How retirement can give your career a new lease of life

How retirement can give your career a new lease of life

Louis Chen was technically due to retire in 2005. Mathematicians at the National University of Singapore were turning 65, the university’s official retirement age. But his tenure as director of the university’s new Institute of Mathematical Sciences was only five years, and the university wanted him to remain. So he stayed for seven more years, stepping down in 2012. Over the next 18 months, he traveled and had knee surgery, before returning to teach graduate courses for a year in the summer of 2014.

Then, in 2015, the chain’s provost took her to lunch. “He told me it was probably time for me to leave,” says Chen, who was happy to retire. But he still hasn’t really quit: He’s at his university office three or four times a week. “I can’t give up on my research,” Chen says. “It’s a passion.”

In July 2015, he was appointed emeritus professor, a title that comes with perks: he is eligible to apply for grants, and continues his research on probability and statistics. He maintains his e-mail address and library access, and is happy to say, “Free parking for life.”

Go your way

There are as many ways to retire as there are scientists; There is no right or wrong way. Many researchers wish to continue their academic career in some form or the other. Emeritus title may allow scientists to hold laboratory or office space or apply for grants; Associated privileges vary widely.

However, research funding probably won’t flow as generously as they used to, and Emerity usually overestimates its research space and teams. Some retired scientists turn to other projects, such as writing books or doing charitable work. The keys to a full retirement, those happy to step down from full-time work, are to line up positions and projects, and prepare for the emotional toll the transition can take.

Worldwide, the ranks of people 60 or older are expected to rise. For example, the United Nations predicts that by 2050, 21% of the world’s population will be at least 60 years old, up from 10% in 2000.

Among scientists, in particular, the average age is increasing. In the United States, the average age of scientists increased from 45 to 48.6 between 1993 and 2010, and is expected to climb further. The trend is similar in Europe.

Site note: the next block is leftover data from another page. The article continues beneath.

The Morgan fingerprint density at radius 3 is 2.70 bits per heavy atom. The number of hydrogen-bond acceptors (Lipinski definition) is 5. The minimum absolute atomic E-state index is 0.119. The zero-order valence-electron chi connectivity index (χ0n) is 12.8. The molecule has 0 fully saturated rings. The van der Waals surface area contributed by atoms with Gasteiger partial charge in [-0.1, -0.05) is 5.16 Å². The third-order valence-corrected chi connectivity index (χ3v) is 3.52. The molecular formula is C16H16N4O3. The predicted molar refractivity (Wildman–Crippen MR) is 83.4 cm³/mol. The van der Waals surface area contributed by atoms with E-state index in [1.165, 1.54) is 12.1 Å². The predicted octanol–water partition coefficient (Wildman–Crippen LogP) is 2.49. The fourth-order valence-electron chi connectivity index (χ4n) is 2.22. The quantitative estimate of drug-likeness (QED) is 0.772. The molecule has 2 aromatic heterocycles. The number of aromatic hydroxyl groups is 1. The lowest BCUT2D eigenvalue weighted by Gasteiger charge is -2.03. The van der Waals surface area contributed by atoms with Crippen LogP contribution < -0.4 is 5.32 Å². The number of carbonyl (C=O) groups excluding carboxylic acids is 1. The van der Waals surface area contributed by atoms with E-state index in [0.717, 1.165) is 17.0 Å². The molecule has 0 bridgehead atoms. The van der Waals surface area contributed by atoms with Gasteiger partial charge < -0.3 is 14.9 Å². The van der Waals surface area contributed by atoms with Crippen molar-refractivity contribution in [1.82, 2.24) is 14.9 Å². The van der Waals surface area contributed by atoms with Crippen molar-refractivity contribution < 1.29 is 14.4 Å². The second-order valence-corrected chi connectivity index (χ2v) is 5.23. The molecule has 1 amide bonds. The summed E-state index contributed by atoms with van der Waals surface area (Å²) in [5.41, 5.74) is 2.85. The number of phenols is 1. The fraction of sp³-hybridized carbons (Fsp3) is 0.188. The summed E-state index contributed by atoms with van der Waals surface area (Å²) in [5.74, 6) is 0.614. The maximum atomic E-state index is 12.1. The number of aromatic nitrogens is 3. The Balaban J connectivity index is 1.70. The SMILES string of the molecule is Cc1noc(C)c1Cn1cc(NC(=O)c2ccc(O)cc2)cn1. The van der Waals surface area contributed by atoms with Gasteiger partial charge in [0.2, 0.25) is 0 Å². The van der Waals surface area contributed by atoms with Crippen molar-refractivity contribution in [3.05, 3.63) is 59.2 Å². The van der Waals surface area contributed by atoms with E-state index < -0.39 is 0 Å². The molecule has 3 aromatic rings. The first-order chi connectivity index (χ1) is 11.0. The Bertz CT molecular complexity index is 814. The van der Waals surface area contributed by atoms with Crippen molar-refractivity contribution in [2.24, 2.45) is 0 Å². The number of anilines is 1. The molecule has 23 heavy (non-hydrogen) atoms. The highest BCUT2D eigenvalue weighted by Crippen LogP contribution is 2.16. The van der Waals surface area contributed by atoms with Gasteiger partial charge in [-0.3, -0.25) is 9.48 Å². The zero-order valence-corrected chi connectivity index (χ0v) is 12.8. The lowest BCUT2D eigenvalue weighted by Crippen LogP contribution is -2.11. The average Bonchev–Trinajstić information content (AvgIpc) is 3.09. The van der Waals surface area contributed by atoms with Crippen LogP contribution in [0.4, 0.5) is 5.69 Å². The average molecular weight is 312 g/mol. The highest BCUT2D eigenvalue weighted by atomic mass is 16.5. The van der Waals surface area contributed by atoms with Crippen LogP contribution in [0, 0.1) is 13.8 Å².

National rules on retirement vary widely. In Sweden, for example, it is mandatory at the age of 67; In South Africa, at the age of 65. There is no mandatory age requirement in the United States and Canada.

Although statistics on active retirees and retirees are scarce, a 2014 survey of retired medical professors from 20 countries found that many continued to teach, and more than 40% published at least one paper or book in the past year. of (Ng de Santo et al.). QJM 107, 405-407; 2014).

Researchers who are nearing retirement should start preparing for it as soon as possible, advises Amy Straise, assistant vice president of faculty development at San Jose State University in California. There can be many options to research and one will have to weigh in to make a decision.

For example, in some universities where retirement is an option, faculty members may take advantage of phased retirement plans.

This means they can close their research while working part-time, as long as they commit to a full retirement date within a few years. People who are required to step down from their positions at a certain age may be able to find unpaid positions, or jobs arranged in countries with high retirement ages.

Some retired faculty members achieve emeritus status, although the meaning of that title varies widely between institutions and nations. In some universities, it is given pro forma to retiring full professors.

In others, it is an honor given only to pre-eminent researchers. “It’s retirement with distinction,” says Kimberly Reid, assistant director of the Florida Center for Inclusive Communities at the University of South Florida (USF) in Tampa. Read the researched retirement and emeritus issues for a 2016 PhD thesis at USF, focusing on the oral history of an emeritus professor.

Emeritus is the last rung on the academic trajectory from assistant professor to associate to full. Receiving this final promotion is often akin to receiving those first, in that a committee evaluates an individual’s research or service contribution to the university, and administrators approve the decision to honor.

For some, the title emeritus is a final feather in their academic hat as they walk through the door. Others take it as a commitment to further engagement with the university. “You want to continue helping the department,” explains Dean Martin, an emeritus professor of chemistry at USF and Reed’s research topic. Every morning, he comes to his office, where he conducts research and publishes papers, gives advice to students, departmental newspapers.